When using dynamics in skiing (when the skis are moving forwards) there are two ways to alter turn raduis; increase the dynamics or push the outside foot forwards. When on steeps both of those strategies are employed. We used a static exercise to cultivate the feeling for pushing forwards – but this is not on film here. The exercise is to scribe an arc on the snow with the inside edge of a ski boot – using one leg as a prop and the outer leg swinging around. Tomorrow we will stop and video this for the record. This is a good exercise for Jennifer because it exposed her tendency to twist the leg and foot rather than swing it through an arc with the foot held on edge.
Applying this provides more grip in short turns – but later on I saw a couple of times that Don’s skis were still running away with him so for him the key issue was likely to be that he was not using the fronts of his skis. Before working on using the fronts of the skis we have to do some work on angulation, dynamics and foot forward technique – so events were moving in the right direction.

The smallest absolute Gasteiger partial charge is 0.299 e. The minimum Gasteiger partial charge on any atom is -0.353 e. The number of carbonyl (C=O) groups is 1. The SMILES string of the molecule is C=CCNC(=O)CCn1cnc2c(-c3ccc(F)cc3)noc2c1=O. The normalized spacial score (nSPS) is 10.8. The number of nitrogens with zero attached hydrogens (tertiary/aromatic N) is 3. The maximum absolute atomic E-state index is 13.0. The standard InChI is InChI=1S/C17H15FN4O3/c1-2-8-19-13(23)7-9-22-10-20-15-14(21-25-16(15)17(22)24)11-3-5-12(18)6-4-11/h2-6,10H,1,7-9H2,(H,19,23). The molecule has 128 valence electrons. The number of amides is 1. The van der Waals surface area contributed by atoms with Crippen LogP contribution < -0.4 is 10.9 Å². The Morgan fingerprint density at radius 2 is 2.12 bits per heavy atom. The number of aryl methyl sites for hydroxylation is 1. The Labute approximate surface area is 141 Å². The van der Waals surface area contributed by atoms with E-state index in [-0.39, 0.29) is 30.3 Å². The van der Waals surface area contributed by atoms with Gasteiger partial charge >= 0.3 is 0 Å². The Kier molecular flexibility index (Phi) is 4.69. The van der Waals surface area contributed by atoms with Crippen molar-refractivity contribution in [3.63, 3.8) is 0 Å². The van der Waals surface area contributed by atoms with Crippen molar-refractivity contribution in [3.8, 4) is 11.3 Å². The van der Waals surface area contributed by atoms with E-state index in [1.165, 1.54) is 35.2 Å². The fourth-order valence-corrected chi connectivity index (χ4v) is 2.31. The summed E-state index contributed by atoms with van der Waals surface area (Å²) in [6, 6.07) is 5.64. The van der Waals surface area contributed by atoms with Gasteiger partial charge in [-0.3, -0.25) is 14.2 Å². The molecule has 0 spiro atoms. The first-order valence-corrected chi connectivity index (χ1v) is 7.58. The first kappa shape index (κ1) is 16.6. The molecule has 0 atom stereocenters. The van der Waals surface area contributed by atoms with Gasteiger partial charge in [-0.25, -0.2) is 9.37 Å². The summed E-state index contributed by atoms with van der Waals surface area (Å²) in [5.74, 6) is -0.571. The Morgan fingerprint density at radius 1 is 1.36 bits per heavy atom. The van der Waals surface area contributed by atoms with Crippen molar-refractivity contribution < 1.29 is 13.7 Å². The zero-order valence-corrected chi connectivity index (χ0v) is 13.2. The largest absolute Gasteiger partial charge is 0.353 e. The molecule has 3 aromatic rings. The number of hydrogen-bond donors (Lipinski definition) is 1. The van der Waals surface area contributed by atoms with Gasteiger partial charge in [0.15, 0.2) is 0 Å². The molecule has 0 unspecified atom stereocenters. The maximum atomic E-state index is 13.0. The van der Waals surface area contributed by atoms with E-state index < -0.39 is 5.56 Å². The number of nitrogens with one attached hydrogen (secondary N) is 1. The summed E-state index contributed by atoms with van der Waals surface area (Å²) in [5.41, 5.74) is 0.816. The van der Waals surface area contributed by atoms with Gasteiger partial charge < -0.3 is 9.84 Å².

Today it was important to introduce the second main part of dynamics to the group – even though information overload was already threatening. Using dynamics to get out of a turn is just as important as it is for getting into a turn. Off Piste it is even more important.
We used “hanger” turns to explore this principle – completing the turn by supporting the body on the downhill leg until it came right out into “neutral” momentarily with the skis flat across the slope and the body perpendicular to the slope. Hanger turns exaggerate this effect but are good for demonstrating and making it obvious.